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Fugitive Black Panther leader Pete O’Neal was ATF target in Midwest 22 case

Black Panther exiled to Tanzania was on Midwest 22 prosecution list
Black Panther exiled to Tanzania was on Midwest 22 prosecution list
Kansas City Police Dept.

Felix “Pete” O’Neal, former head of the Black Panthers in Kansas City, Missouri, is self-exiled to Tanzania to avoid federal prison for a Gun Control Act violation. O’Neal was arrested on October 30, 1969 by Kansas City agents of the Alcohol, Tobacco and Firearms Division for transporting a shotgun across state lines by a felon. O’Neal fled the country to avoid a four-year prison sentence on the gun charge but was unaware that ATF also had plans to prosecute him as a part of the Midwest 22 alleged bomb conspiracy.

The ATF was engaged in a turf fight with the Federal Bureau of Investigation over jurisdiction of bomb investigations and both rival agencies were after Pete O’Neal. The FBI had targeted the Kansas City leader under the clandestine COINTELPRO program directed by J. Edgar Hoover while ATF agents suspected there was a multi-state bomb conspiracy by the leadership of several Midwestern chapters of the Black Panthers.

James Moore, the Kansas City ATF agent who busted Pete O’Neal on the shotgun charge, discussed the Black Panthers and agency rivalry in a book, Very Special Agents. In the footnotes to Moore’s book, the retired agent explains he obtained his information from his own experience at work, examination of “ATF case files and memoranda” as well as “contemporaneous conversations” with Omaha ATF agent Thomas Sledge and head of the Omaha ATF office, Dwight Thomas.

Pete O’Neal was disliked by James Moore who showed his contempt for the Black Panther leader in the book. Moore wrote about O’Neal that he wanted to “put the jerk away.”

In profanity-laden passages, Moore revealed the identity of a FBI informant, O’Neal’s landlady, and ranted about the FBI getting credit for ATF investigations. Moore did not write about the Midwest 22 directly but instead blamed the Omaha FBI for blotching up an ATF search for explosives. Moore wrote, “disillusionment solidified in Omaha.”

Pete O’Neal had a supervisory role within the Black Panther Party over the Omaha affiliate chapter, the National Committee to Combat Fascism. Three of the other Midwest 22 alleged co-conspirators, Ed Poindexter, Mondo we Langa (then David Rice) and Frank Peak, Jr. made trips to Kansas City for training and other party business.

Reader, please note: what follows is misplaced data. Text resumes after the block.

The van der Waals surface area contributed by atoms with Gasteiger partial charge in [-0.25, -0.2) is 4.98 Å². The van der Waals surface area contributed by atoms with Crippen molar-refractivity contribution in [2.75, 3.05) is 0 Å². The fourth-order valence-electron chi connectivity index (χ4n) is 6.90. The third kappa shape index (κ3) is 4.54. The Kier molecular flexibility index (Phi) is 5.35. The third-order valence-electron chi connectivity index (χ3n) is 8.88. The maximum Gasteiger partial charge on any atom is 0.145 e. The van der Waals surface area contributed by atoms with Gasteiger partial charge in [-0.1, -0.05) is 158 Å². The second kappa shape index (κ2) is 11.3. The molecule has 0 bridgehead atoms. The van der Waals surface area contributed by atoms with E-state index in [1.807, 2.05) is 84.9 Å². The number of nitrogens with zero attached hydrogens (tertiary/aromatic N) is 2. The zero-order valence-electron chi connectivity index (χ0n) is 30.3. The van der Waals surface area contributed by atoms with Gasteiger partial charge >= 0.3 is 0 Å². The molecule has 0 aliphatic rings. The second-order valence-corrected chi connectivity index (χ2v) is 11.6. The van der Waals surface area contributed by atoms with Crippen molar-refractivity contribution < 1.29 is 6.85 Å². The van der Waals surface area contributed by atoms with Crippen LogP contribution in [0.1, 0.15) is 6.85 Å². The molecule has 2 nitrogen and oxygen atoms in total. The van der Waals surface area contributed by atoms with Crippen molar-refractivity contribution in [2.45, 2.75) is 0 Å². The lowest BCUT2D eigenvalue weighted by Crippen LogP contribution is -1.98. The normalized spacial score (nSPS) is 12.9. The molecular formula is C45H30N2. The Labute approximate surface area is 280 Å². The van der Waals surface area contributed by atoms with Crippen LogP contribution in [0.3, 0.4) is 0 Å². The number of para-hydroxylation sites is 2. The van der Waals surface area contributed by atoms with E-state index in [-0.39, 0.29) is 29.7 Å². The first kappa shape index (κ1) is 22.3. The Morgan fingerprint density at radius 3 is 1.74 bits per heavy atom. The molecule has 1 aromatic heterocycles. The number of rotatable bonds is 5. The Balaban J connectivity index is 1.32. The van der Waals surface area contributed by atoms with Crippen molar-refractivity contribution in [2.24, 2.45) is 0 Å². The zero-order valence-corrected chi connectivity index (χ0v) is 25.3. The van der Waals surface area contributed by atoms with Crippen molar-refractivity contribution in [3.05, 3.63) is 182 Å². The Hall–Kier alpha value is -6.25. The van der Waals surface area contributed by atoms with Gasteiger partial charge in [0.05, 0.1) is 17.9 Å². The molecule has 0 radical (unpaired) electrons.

Ed Poindexter and Mondo we Langa, now known as the Omaha Two, are imprisoned with life sentences for the bombing murder of an Omaha policeman in 1970. The two Nebraska men were convicted in a COINTELPRO manipulated trial in state court largely on the testimony of another Midwest 22 would-be defendant, Duane Christopher Peak. Fifteen year-old Peak planted the bomb that killed Patrolman Larry Minard, Sr. but blamed the two leaders in exchange for a short sentence as a juvenile.

Ironically, Mondo we Langa was in Kansas City speaking at a rally for Pete O’ Neal when Mondo’s home was searched in Omaha. Police detectives allegedly recovered fourteen sticks of dynamite from Mondo’s basement although the purported discovery is marred by conflicting police testimony from two detectives, each claiming credit, Jack Swanson and Robert Pfeffer.

Pete O’Neal and his wife Charlotte fled the United States for Algeria before ending up in Tanzania where O’Neal was granted political asylum. O’Neal heads up the United African Alliance Community Center in the village of Imbaseni, near the northern city of Arusha. The UAACC is a community center providing a diverse array of culture and services to the village.

Other Kansas City Black Panthers on the ATF conspiracy list are Phillip Crayton, Phillip Deffenbaugh, Thomas Robinson, Jr., and Phillip Ortega. The role of the Kansas City members of the Midwest 22 is unclear since the bombings that hit Kansas City were blamed by Moore on the Students for a Democratic Society and the Weathermen.

None of the Midwest 22 alleged conspirators were prosecuted for an interstate bomb conspiracy. United States Attorney Richard Dier would not accept the ATF case explaining the “trend in the judiciary is away from major complex conspiracies.”

Pete O’Neal has sought clemency for the gun charge so that he would be able to return to the United States but has been denied any leniency. The secret effort by ATF to prosecute O’Neal as part of the Midwest 22 conspiracy may explain why the exiled Panther has been denied a reduction in sentence.

For more information see Midwest 22

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